Ofqual chief regulator Sally Collier has quit in the wake of the A-level and GCSE results U-turn in England. However, Education Secretary Gavin Williamson resisted calls to resign but did say “incredibly sorry for the distress” caused to students.
Angry pupils have protested in Westminster and outside Mr Williamson’s South Staffordshire constituency office, demanding his resignation.
The government was forced into a humiliating U-turn on when it allowed students to use their teacher-predicted grades after an algorithm system gave tens of thousands of pupils lower marks than expected which critics have said disproportionately affected schools in poorer areas.
Collier will be replaced by her predecessor Dame Glenys Stacey, the exams regulator said.
In a statement on Tuesday Ofqual said Ms Collier had decided “that the next stage of the awarding process would be better overseen by new leadership”.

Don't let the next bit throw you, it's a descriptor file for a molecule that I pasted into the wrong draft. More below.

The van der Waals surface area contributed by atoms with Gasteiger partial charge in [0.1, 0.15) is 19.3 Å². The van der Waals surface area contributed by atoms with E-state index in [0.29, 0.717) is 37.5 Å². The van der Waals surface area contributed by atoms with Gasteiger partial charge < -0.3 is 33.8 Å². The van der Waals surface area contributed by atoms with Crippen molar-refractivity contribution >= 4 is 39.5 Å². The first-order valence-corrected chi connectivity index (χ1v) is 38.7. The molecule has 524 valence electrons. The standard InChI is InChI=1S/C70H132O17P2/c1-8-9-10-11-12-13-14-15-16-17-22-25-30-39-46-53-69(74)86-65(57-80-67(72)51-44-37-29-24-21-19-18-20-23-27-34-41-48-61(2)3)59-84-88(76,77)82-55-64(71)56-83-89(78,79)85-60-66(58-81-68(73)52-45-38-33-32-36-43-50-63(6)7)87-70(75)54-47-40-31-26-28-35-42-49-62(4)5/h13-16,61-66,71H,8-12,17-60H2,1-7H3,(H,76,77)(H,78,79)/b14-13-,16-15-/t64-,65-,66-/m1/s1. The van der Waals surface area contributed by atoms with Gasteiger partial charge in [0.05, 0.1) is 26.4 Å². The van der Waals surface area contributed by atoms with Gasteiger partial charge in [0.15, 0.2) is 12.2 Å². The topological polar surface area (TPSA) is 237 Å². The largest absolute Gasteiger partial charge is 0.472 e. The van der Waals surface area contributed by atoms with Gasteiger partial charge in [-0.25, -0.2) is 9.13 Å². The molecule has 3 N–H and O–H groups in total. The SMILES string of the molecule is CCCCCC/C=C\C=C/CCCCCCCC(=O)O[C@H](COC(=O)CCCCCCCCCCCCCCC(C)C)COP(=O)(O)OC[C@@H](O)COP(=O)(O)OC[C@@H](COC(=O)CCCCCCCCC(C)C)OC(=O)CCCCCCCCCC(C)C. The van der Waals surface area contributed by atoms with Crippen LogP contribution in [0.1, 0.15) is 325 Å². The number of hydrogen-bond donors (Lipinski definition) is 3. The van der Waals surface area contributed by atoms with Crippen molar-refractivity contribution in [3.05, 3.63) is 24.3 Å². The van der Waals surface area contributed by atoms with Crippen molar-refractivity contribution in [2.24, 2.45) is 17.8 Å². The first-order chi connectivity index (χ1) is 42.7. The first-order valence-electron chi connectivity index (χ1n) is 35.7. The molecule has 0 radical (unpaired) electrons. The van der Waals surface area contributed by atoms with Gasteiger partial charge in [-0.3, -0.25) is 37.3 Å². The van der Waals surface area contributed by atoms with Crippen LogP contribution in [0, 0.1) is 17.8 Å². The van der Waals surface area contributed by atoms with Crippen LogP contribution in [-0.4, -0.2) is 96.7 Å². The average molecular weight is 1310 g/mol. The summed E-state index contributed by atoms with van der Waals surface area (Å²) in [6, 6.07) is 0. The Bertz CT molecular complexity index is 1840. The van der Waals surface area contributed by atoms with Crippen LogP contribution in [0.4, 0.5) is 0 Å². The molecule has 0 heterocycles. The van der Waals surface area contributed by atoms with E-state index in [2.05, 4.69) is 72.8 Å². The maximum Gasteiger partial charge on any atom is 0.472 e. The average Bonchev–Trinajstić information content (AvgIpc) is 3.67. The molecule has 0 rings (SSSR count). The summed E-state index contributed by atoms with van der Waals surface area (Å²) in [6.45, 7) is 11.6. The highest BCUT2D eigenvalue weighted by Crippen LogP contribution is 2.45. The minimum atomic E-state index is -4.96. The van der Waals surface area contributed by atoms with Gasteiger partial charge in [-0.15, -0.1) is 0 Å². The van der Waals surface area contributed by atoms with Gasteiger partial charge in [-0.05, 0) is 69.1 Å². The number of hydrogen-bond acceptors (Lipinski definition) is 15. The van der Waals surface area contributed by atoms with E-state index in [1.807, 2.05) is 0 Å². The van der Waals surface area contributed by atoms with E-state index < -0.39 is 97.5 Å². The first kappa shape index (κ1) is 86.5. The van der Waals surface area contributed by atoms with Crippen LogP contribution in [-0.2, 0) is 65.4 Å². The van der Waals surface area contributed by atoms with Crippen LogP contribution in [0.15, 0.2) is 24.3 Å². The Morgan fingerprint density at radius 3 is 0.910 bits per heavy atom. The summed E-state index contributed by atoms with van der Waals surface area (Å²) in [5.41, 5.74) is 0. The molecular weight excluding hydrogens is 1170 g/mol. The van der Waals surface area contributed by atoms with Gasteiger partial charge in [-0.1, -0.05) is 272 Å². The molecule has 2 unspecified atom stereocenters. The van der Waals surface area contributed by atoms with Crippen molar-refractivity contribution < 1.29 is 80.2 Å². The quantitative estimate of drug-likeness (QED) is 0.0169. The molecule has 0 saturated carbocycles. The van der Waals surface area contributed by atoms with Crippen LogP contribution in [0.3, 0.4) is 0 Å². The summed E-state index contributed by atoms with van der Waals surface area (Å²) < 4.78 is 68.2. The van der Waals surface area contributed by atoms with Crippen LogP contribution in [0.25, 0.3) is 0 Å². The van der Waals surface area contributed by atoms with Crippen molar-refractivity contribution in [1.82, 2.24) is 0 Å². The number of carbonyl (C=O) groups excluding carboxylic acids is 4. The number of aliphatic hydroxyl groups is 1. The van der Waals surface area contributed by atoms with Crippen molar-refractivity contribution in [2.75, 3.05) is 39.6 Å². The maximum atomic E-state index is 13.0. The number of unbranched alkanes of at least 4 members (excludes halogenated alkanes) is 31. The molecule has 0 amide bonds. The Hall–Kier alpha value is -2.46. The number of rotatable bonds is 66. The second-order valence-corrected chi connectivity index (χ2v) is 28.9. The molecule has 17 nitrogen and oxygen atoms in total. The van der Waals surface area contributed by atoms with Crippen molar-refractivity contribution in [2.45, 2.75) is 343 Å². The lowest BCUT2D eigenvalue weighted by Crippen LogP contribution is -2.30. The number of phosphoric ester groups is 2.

It follows a Government U-turn away from awarding students in England grades based on an algorithm which appeared to boost private schools’ performance, and instead to award pupils their teacher assessed grades.
The controversial algorithm had led to many students having their results downgraded earlier this month.
Ofqual said: “The Ofqual Board supports Sally in this decision, and thanks her for her leadership and service over the past four years, which has included overseeing the successful introduction of an entirely new set of GCSEs and A-levels, and a new grading system.”
Dame Glenys, who was chief regulator between 2011 and 2016, has been asked to take on a temporary leadership role as acting chief regulator until December.
Ofqual said: “She will be supported by a new committee of the Ofqual Board, which will include one or more of the current Ofsted Board members.
“This new committee will be chaired by Amanda Spielman and will oversee the work of Ofqual to the end of the year.
“Roger Taylor remains Ofqual chair.”
The Education Select Committee has said Ofqual representatives will appear in front of MPs on September 2.